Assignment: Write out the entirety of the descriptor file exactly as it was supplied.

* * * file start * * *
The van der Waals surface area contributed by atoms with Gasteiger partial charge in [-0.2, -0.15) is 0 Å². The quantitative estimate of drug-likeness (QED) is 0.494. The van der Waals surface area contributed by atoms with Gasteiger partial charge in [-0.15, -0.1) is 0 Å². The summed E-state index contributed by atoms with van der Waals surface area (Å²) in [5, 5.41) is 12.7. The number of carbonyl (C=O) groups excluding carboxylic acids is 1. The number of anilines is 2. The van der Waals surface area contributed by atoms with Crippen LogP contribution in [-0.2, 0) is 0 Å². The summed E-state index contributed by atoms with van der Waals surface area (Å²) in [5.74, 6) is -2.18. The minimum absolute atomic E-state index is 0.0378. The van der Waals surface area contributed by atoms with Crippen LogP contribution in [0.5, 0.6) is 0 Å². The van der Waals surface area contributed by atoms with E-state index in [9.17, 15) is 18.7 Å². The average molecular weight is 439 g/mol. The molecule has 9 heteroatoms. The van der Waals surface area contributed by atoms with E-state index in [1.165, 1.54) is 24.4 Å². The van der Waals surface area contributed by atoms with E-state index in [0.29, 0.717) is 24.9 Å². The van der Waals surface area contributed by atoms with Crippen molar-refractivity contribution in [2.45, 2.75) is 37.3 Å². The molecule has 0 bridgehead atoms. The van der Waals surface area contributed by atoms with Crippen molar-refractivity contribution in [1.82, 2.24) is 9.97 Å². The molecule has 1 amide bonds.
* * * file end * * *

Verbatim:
The van der Waals surface area contributed by atoms with Gasteiger partial charge in [-0.2, -0.15) is 0 Å². The quantitative estimate of drug-likeness (QED) is 0.494. The van der Waals surface area contributed by atoms with Gasteiger partial charge in [-0.15, -0.1) is 0 Å². The summed E-state index contributed by atoms with van der Waals surface area (Å²) in [5, 5.41) is 12.7. The number of carbonyl (C=O) groups excluding carboxylic acids is 1. The number of anilines is 2. The van der Waals surface area contributed by atoms with Crippen LogP contribution in [-0.2, 0) is 0 Å². The summed E-state index contributed by atoms with van der Waals surface area (Å²) in [5.74, 6) is -2.18. The minimum absolute atomic E-state index is 0.0378. The van der Waals surface area contributed by atoms with Crippen LogP contribution in [0.5, 0.6) is 0 Å². The van der Waals surface area contributed by atoms with E-state index in [9.17, 15) is 18.7 Å². The average molecular weight is 439 g/mol. The molecule has 9 heteroatoms. The van der Waals surface area contributed by atoms with E-state index in [1.165, 1.54) is 24.4 Å². The van der Waals surface area contributed by atoms with E-state index in [0.29, 0.717) is 24.9 Å². The van der Waals surface area contributed by atoms with Crippen molar-refractivity contribution in [2.45, 2.75) is 37.3 Å². The molecule has 0 bridgehead atoms. The van der Waals surface area contributed by atoms with Crippen molar-refractivity contribution in [1.82, 2.24) is 9.97 Å². The molecule has 1 amide bonds.